An ankle bracelet is often negotiated as a subsitute to jail where the defendant has medical issues or might lose employment due to a long sentence. The wearer is allowed to go to work, but must return home by a certain hour. The device can also detect alcohol.



If convicted of a first DUI, the mandatory period of probation is 3 years. Repeat offenders may face up to 5 years of probation. This probation is informal (ie. no probation officer) unless the DUI is a felony.



Don’t Assume You Have to Plead Guilty

Navigating an underage DUI charge in California can be a complex and stressful process. It’s important to remember that every case is unique, and the best defense strategy will depend on the specific circumstances of your situation.

In general, a strong defense strategy involves a thorough understanding of California’s DUI laws, a careful review of the details of your case, and an experienced DUI lawyer who can guide you through the legal process.

The goal of any defense strategy is to challenge the prosecution’s evidence and present a compelling case for your innocence or reduced liability. This could involve questioning the legality of the traffic stop, challenging the accuracy of breathalyzer results, or scrutinizing the conditions under which field sobriety tests were conducted.

In some cases, it may be possible to argue that your blood alcohol concentration (BAC) was still rising at the time of the test and was below the legal limit while you were actually driving.

It’s also important to understand the consequences of refusing to take a breathalyzer test, as this can lead to automatic penalties. However, there may be circumstances where the refusal could be justified.

Ultimately, the key to a successful defense strategy is having an experienced DUI lawyer who can navigate the complexities of the legal system and advocate for your rights. As DUI lawyers, we’re here to provide the support and guidance you need during this challenging time.

1. Mouth Alcohol – breath machines are designed to measure air, not liquid. When you drink alcohol, some of it gets stuck in between your teeth. Likewise, when a person burps, liquid alcohol gets mixed up with saliva. While this type of mouth alcohol may seem minimal, it certainly isn’t so minimal for a breath machine that is designed to measure the alcohol in a person’s breath, not saliva. What makes it worse is that police officers are known for requesting that you blow into a breathalyzer as hard as you can for as long as you can. Anyone who has played a trumpet or blown into a balloon knows what happens when you blow into something forcefully—saliva gets spit out. In the case of a DUI, the BAC measured can be many times higher due to the presence of mouth alcohol.

2. Rising BAC – depending on the length of time and amount of consumption, a person’s Blood Alcohol Level can continue to rise several hours after the last drink. For example, suppose it is 11pm and you just had your last drink and you are driving home, you could be at a 0.06%, but by 12am or 1am, when you are administered a chemical test at the police station, you may register a 0.09% or higher. In other words, the results obtained simply do not reflect your BAC at the time of driving.

3. Absorption – as mentioned above, what makes DUI illegal is the alcohol in the bloodstream that impairs the brain. The problem with breath machines is, it works by measuring BREATH and converting it to a BLOOD Alcohol reading. So if the “breath” reflects a 0.10% BAC, but the “blood” actually contains only a 0.03% BAC, then you can see how an innocent person gets convicted of DUI. The fact is, when a person is still absorbing alcohol and blows into a breathalyzer, the results will ALWAYS read higher, sometimes 3-5 times higher! The reason is, the person is still absorbing alcohol, a process that can take up to several hours especially if there is food in the stomach. During absorption, the alcohol consumed has not had sufficient time to fully enter the bloodstream, so the “breath” alcohol measured can be a far cry from the “blood” alcohol, which is what affects the brain. Remember that DUI statutes refer to “BLOOD Alcohol Level,” not breath!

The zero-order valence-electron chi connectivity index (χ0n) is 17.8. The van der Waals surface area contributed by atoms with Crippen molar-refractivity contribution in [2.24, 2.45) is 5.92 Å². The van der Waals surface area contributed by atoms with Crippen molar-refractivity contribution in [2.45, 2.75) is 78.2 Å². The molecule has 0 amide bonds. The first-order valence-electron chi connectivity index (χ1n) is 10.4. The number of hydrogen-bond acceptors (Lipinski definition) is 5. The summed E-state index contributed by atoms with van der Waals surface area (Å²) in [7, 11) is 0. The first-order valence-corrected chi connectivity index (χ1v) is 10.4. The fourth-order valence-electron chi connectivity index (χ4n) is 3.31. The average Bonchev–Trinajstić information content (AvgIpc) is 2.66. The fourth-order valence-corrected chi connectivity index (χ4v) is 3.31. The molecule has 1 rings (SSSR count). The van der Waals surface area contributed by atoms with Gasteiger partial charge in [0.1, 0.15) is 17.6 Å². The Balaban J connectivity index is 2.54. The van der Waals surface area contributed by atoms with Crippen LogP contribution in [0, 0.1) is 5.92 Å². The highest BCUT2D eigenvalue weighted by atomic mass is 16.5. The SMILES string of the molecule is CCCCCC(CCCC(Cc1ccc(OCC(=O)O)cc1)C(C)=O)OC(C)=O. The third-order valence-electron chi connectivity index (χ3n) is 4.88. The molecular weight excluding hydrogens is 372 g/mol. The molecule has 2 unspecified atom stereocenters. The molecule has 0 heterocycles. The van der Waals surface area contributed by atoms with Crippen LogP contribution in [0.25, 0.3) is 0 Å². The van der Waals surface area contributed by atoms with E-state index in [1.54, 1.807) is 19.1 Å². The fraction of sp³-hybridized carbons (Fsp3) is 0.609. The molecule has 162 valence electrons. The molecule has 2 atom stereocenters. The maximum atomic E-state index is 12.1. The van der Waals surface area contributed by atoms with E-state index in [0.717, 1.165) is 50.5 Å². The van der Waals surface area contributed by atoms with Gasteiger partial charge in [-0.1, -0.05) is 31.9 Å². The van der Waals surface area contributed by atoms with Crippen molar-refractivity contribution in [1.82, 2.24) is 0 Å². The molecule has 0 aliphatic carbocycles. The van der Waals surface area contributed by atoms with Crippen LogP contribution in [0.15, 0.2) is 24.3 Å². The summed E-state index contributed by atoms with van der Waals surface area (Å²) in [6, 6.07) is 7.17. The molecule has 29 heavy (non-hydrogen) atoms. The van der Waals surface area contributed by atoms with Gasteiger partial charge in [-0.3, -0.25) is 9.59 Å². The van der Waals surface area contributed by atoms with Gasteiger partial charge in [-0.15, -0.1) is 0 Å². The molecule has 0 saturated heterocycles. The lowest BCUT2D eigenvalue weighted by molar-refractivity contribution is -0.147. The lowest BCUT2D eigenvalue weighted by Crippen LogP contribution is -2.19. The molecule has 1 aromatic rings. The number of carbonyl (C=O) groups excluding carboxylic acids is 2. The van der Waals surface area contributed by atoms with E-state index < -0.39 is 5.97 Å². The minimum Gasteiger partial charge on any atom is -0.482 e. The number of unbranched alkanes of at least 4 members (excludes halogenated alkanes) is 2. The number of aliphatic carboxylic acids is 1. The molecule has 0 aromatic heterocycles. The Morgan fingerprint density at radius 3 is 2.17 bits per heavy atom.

Blood tests are generally more accurate than breath tests, because blood is measured directly and no conversion from breath is necessary. However, in addition to being vulnerable to the Rising BAC attack (see above), blood samples are often not maintained properly, and the results can be just as skewed. Consider the following: 1. Fermentation – after blood is drawn and put in a vial, Title XVII requires that an anticoagulant and a preservative be placed in the vial, which must then be shaken. The anticoagulant prevents the blood from clotting, and the preservative prevents fermentation, whereby the blood goes bad—much like sour milk —and the alcohol content multiplies. The problem is, most blood vials in DUI cases sit in the police station un-refrigerated for several weeks before someone even gets to the task of evaluating it. This is coupled with the fact that law enforcement is often unfamiliar with the requirements of Title XVII, and do a poor job documenting the chain of custody of the vial. This means that the BAC obtained from the “contaminated” sample can be much higher than the BAC of the same sample the day it was drawn from your arm!

Most people who are arrested at a DUI Checkpoint never question the legitimacy of the Checkpoint itself. The fact is, Checkpoints have to be properly set up and maintained, or else the stop (and the subsequent DUI) is illegitimate.
For example, a Checkpoint must be set up at a time and place that makes sense, yielding enough DUI arrests to outweigh the burden to the public. Moreover, signs must be set up to warn drivers in advance, with escape route(s) for drivers who wish to avoid it.